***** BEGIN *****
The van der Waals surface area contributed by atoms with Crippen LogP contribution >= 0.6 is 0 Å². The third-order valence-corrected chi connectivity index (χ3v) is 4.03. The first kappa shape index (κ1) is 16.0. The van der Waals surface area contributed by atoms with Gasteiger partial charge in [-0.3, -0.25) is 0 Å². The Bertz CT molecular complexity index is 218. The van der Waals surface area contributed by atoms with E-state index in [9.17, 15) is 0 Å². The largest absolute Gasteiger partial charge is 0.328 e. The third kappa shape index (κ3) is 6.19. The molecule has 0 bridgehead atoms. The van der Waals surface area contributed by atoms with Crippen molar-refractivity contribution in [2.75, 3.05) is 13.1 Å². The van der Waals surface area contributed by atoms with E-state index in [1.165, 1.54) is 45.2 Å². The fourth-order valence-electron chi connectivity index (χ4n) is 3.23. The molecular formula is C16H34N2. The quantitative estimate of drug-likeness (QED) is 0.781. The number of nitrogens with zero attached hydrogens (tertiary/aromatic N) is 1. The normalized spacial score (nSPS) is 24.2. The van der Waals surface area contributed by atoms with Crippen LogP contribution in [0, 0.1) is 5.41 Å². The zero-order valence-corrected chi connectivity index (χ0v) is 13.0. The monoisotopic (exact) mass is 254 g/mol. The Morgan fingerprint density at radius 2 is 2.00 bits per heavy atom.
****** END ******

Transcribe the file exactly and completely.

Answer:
The van der Waals surface area contributed by atoms with Crippen LogP contribution >= 0.6 is 0 Å². The third-order valence-corrected chi connectivity index (χ3v) is 4.03. The first kappa shape index (κ1) is 16.0. The van der Waals surface area contributed by atoms with Gasteiger partial charge in [-0.3, -0.25) is 0 Å². The Bertz CT molecular complexity index is 218. The van der Waals surface area contributed by atoms with E-state index in [9.17, 15) is 0 Å². The largest absolute Gasteiger partial charge is 0.328 e. The third kappa shape index (κ3) is 6.19. The molecule has 0 bridgehead atoms. The van der Waals surface area contributed by atoms with Crippen molar-refractivity contribution in [2.75, 3.05) is 13.1 Å². The van der Waals surface area contributed by atoms with E-state index in [1.165, 1.54) is 45.2 Å². The fourth-order valence-electron chi connectivity index (χ4n) is 3.23. The molecular formula is C16H34N2. The quantitative estimate of drug-likeness (QED) is 0.781. The number of nitrogens with zero attached hydrogens (tertiary/aromatic N) is 1. The normalized spacial score (nSPS) is 24.2. The van der Waals surface area contributed by atoms with Crippen LogP contribution in [0, 0.1) is 5.41 Å². The zero-order valence-corrected chi connectivity index (χ0v) is 13.0. The monoisotopic (exact) mass is 254 g/mol. The Morgan fingerprint density at radius 2 is 2.00 bits per heavy atom.